"even if it contradicts popular vote"

    What popular vote? As far as I'm aware, the people can't even vote on 99% of the laws that these idiots try to pass. If they could, there would be much less corruption going around.

  • by AK Marc (707885) on Saturday October 02, 2010 @03:51PM (#33771768)
    "Bomb threat" isn't a tool; it's a coercion on others by instilling fear, and any form of coercion is an aggression.

    I disagree. A bomb threat is a remote way of pulling the fire alarm. The intent in the majority of bomb threats is to clear the building. Rarely is someone levying an actual threat, and even more rare is there an actual bomb. Pulling a fire alarm isn't coercion by instilling fear. It's triggering a set response to get a desired physical action. I don't exit buildings from fire alarms because of fear. I do it because it's the process you go through while the alarm is checked out. The same is true of bomb threats. "There's been a bomb threat, please leave the building while we check it out." It is a DOS.
  • by commodore64_love (1445365) on Saturday October 02, 2010 @04:07PM (#33771898) Journal
    "PAY UP BASTARD 5000 DOLLARS OR WE'S GONNA DRAG YOUR ASS TO COURT." - that's the essence of what RIAA/MPAA s mailing to millions of people. Yes I consider that use of terror.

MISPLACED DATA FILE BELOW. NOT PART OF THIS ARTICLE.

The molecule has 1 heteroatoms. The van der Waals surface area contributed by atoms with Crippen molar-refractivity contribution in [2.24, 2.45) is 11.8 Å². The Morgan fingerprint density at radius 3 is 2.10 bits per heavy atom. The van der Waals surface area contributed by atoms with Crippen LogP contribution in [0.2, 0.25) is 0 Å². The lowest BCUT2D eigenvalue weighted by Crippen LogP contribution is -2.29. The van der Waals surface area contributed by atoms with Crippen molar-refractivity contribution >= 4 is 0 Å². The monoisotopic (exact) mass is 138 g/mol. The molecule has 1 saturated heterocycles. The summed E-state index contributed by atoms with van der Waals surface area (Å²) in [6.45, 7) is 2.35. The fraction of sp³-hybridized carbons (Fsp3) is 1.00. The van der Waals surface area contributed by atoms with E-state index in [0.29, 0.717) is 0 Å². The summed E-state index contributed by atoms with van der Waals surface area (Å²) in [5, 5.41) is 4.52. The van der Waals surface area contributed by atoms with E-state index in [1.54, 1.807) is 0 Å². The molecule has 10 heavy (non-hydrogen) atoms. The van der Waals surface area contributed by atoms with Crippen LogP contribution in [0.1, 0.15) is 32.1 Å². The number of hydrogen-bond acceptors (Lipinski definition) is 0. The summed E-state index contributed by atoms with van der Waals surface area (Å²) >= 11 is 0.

• Re:Not surprised (Score:3, Insightful)

    by Reteo Varala (743) <reteo,varala&gmail,com> on Saturday October 02, 2010 @04:42PM (#33772110) Homepage

    What legitimate grievances? The RIAA, MPAA, and other groups have generally not been suing people who didn't, in fact, commit copyright infringement. In the few trials that have reached the verdict stage, the defendants have been found liable. The issues are about the level of damages, the cost of litigation, and whether the litigation strategy even makes sense. What's not an issue is that the defendants who were found liable broke the law.

    I can see two major grievances.

    The first is that the copyright system is being extended specifically to prevent anything from being placed into the public domain. Originally, in the US, the term of a copyright was 14 years, after which the work would enter the public domain. Today, the term of a copyright is 70 years after the death of the author. What this means is that copyright terms have increased by roughly one order of magnitude.

    The second is the inclusion of criminal elements in a specifically civil matter. Originally, copyright was a case where the copyright holder was responsible for enforcing their copyrights through the legal process. However, the Digital Millennium Copyright Act introduced criminal elements into the process, making certain forms of infringements (circumventing anti-copying protections) into a criminal matter.

    Simply put, the law is being tilted in favor of the copyright holders in order to increase their profits at the detriment of the public domain, which has remained static at 1923 for several decades now... not counting legal hiccups, such as "Happy Birthday," which was able to squeeze in due to the pre-1923 works being "unauthorized."